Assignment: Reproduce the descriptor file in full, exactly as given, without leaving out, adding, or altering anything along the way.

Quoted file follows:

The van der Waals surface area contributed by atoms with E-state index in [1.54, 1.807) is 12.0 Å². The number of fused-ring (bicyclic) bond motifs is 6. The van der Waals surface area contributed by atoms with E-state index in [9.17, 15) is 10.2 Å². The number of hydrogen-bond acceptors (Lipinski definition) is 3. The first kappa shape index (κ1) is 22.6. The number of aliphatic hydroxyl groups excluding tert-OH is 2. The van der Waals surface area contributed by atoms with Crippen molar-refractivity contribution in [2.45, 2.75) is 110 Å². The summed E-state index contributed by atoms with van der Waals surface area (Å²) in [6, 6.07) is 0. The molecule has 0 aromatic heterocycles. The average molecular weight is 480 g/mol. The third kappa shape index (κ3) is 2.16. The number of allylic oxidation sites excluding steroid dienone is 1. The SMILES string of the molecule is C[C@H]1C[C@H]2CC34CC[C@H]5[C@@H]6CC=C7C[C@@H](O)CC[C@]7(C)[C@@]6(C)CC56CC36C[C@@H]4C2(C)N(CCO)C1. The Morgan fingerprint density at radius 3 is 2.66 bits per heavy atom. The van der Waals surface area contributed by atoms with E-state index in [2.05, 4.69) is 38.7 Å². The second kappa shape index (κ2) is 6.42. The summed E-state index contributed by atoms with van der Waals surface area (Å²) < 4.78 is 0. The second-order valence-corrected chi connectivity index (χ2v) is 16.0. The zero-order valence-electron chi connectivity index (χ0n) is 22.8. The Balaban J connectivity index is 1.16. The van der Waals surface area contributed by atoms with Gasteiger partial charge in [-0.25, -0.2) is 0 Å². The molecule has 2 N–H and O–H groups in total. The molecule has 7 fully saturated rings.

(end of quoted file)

The van der Waals surface area contributed by atoms with E-state index in [1.54, 1.807) is 12.0 Å². The number of fused-ring (bicyclic) bond motifs is 6. The van der Waals surface area contributed by atoms with E-state index in [9.17, 15) is 10.2 Å². The number of hydrogen-bond acceptors (Lipinski definition) is 3. The first kappa shape index (κ1) is 22.6. The number of aliphatic hydroxyl groups excluding tert-OH is 2. The van der Waals surface area contributed by atoms with Crippen molar-refractivity contribution in [2.45, 2.75) is 110 Å². The summed E-state index contributed by atoms with van der Waals surface area (Å²) in [6, 6.07) is 0. The molecule has 0 aromatic heterocycles. The average molecular weight is 480 g/mol. The third kappa shape index (κ3) is 2.16. The number of allylic oxidation sites excluding steroid dienone is 1. The SMILES string of the molecule is C[C@H]1C[C@H]2CC34CC[C@H]5[C@@H]6CC=C7C[C@@H](O)CC[C@]7(C)[C@@]6(C)CC56CC36C[C@@H]4C2(C)N(CCO)C1. The Morgan fingerprint density at radius 3 is 2.66 bits per heavy atom. The van der Waals surface area contributed by atoms with E-state index in [2.05, 4.69) is 38.7 Å². The second kappa shape index (κ2) is 6.42. The summed E-state index contributed by atoms with van der Waals surface area (Å²) < 4.78 is 0. The second-order valence-corrected chi connectivity index (χ2v) is 16.0. The zero-order valence-electron chi connectivity index (χ0n) is 22.8. The Balaban J connectivity index is 1.16. The van der Waals surface area contributed by atoms with Gasteiger partial charge in [-0.25, -0.2) is 0 Å². The molecule has 2 N–H and O–H groups in total. The molecule has 7 fully saturated rings.